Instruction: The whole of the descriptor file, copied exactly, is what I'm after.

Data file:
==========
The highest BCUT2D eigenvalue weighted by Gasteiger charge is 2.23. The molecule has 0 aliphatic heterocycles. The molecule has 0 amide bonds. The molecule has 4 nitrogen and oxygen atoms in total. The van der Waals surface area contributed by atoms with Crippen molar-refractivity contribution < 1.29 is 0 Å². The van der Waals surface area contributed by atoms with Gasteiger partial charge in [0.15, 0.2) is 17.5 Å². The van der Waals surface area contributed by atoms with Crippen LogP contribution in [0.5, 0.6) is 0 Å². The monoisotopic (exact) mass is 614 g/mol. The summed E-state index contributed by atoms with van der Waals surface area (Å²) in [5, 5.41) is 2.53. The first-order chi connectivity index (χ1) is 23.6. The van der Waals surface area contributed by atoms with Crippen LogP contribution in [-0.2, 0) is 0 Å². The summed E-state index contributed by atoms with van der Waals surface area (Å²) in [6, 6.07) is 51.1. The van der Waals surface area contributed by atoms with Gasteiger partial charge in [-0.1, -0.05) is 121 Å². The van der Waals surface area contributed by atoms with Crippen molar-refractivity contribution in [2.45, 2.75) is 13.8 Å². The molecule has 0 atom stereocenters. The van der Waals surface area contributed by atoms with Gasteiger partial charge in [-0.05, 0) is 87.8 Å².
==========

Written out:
The highest BCUT2D eigenvalue weighted by Gasteiger charge is 2.23. The molecule has 0 aliphatic heterocycles. The molecule has 0 amide bonds. The molecule has 4 nitrogen and oxygen atoms in total. The van der Waals surface area contributed by atoms with Crippen molar-refractivity contribution < 1.29 is 0 Å². The van der Waals surface area contributed by atoms with Gasteiger partial charge in [0.15, 0.2) is 17.5 Å². The van der Waals surface area contributed by atoms with Crippen LogP contribution in [0.5, 0.6) is 0 Å². The monoisotopic (exact) mass is 614 g/mol. The summed E-state index contributed by atoms with van der Waals surface area (Å²) in [5, 5.41) is 2.53. The first-order chi connectivity index (χ1) is 23.6. The van der Waals surface area contributed by atoms with Crippen LogP contribution in [-0.2, 0) is 0 Å². The summed E-state index contributed by atoms with van der Waals surface area (Å²) in [6, 6.07) is 51.1. The van der Waals surface area contributed by atoms with Gasteiger partial charge in [-0.1, -0.05) is 121 Å². The van der Waals surface area contributed by atoms with Crippen molar-refractivity contribution in [2.45, 2.75) is 13.8 Å². The molecule has 0 atom stereocenters. The van der Waals surface area contributed by atoms with Gasteiger partial charge in [-0.05, 0) is 87.8 Å².